Thanks to technology, people can work from just about anywhere. For the most part, that’s a win-win for employees and companies alike. Productivity tends to increase, and employees appreciate the ability to balance work with life. But there are legitimate reasons for encouraging employees to work onsite. For example, people collaborate better when they can meet face-to-face when inspiration strikes. The problem then becomes how do you encourage people to come onsite while still promoting work-life balance?
In many industries, collaboration has become a competitive advantage. By coming together and sharing their limited view of the market, customers, and the company, employees can achieve a greater perspective that can lead to creative thinking and innovation. Working together, employees can come up with more efficient processes, new revenue streams, and product improvements that add to the bottom line.
Collaboration works best when it happens organically — when employees can meet ad hoc to discuss whatever idea has suddenly come to mind or new data has come to light. This is difficult to do when employees work remotely. Instead of stopping by a co-worker’s desk on the way to get a coffee refill, employees have to send an email or pick up the phone to collaborate. These hurdles may prevent employees from collaborating altogether or delay the opportunity (I’ll just bring it up during the next meeting) until the spark of inspiration has fizzled out. Collaboration needs to be frictionless, and that means having employees onsite as much as possible.
Of course, employees don’t want to be onsite. They want to take advantage of flexible work schedules and remote work policies so that they can better balance work and life demands. What they don’t realize – and neither do many companies – is that work-life balance can be achieved without even leaving the office parking lot.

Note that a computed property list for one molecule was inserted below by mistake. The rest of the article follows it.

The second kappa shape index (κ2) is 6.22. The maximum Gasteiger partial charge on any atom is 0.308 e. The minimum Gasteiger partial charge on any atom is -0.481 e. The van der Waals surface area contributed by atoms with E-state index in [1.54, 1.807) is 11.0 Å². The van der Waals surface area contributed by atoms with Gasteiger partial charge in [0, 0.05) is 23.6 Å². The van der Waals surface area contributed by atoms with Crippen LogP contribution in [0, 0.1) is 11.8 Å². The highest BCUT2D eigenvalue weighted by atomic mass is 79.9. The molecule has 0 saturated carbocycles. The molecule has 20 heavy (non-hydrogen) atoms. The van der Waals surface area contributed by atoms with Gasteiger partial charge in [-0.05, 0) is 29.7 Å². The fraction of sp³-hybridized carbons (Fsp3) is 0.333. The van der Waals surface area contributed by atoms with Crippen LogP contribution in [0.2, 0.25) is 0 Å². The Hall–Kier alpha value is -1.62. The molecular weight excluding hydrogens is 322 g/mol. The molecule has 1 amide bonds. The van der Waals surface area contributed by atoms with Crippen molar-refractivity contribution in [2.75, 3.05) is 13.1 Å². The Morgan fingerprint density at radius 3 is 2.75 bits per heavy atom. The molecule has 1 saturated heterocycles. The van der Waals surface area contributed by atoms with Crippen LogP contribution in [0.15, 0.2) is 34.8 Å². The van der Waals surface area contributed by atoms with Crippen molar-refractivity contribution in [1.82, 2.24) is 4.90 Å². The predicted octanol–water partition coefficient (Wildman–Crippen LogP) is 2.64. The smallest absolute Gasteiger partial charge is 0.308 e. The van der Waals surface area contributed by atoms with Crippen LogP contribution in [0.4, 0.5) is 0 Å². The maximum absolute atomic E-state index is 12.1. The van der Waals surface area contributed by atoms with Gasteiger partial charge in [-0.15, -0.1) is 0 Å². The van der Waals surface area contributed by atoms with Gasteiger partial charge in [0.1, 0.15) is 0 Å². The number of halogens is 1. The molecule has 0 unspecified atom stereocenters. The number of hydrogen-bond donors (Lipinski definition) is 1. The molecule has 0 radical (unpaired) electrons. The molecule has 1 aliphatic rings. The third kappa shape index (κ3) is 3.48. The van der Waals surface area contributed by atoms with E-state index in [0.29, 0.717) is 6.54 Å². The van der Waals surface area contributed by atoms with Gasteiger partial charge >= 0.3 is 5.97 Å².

By providing onsite services, companies can give employees access to the services that would normally take them away from work and eat into their personal time. Onsite services can range from salon services to automotive refueling to fitness classes to dry cleaning. Instead of driving to and from the car mechanic’s, for example, and working from the lobby on a public network while the oil is changed in their car, employees can get that same service while they work in the office—on a private network and within arm’s reach of their colleagues. Instead of saying, “I’m going to work from home so that I can take a yoga class at lunch,” they’ll be saying, “I’m going to work from the office so that I can take a yoga class at lunch.”
As a job perk, onsite services may not convey the same care-free, play-time feeling as say a foosball table or indoor playground, but neither do those things enable a better work-life balance—and that’s what employees really want. If you can give employees what they really want, like the ability to get chores and errands done while working in the office, they’ll be happier and more productive. They’ll also be more likely to collaborate when the opportunity arises.
Learn more at love.espresa.com